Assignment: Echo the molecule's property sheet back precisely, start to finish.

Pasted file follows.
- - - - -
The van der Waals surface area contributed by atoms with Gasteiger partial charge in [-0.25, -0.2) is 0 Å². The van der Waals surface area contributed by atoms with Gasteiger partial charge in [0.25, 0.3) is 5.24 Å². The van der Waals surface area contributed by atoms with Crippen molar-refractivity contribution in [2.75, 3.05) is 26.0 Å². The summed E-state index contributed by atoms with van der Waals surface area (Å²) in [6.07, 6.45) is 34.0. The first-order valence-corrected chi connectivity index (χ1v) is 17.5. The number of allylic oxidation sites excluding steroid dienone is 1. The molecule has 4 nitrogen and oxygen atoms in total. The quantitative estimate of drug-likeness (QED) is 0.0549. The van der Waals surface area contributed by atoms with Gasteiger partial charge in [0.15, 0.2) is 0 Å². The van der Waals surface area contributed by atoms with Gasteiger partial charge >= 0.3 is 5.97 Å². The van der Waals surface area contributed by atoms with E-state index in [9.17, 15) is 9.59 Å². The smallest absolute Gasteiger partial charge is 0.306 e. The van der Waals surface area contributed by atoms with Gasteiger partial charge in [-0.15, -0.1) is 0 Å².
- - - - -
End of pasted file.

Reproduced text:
The van der Waals surface area contributed by atoms with Gasteiger partial charge in [-0.25, -0.2) is 0 Å². The van der Waals surface area contributed by atoms with Gasteiger partial charge in [0.25, 0.3) is 5.24 Å². The van der Waals surface area contributed by atoms with Crippen molar-refractivity contribution in [2.75, 3.05) is 26.0 Å². The summed E-state index contributed by atoms with van der Waals surface area (Å²) in [6.07, 6.45) is 34.0. The first-order valence-corrected chi connectivity index (χ1v) is 17.5. The number of allylic oxidation sites excluding steroid dienone is 1. The molecule has 4 nitrogen and oxygen atoms in total. The quantitative estimate of drug-likeness (QED) is 0.0549. The van der Waals surface area contributed by atoms with Gasteiger partial charge in [0.15, 0.2) is 0 Å². The van der Waals surface area contributed by atoms with Gasteiger partial charge >= 0.3 is 5.97 Å². The van der Waals surface area contributed by atoms with E-state index in [9.17, 15) is 9.59 Å². The smallest absolute Gasteiger partial charge is 0.306 e. The van der Waals surface area contributed by atoms with Gasteiger partial charge in [-0.15, -0.1) is 0 Å².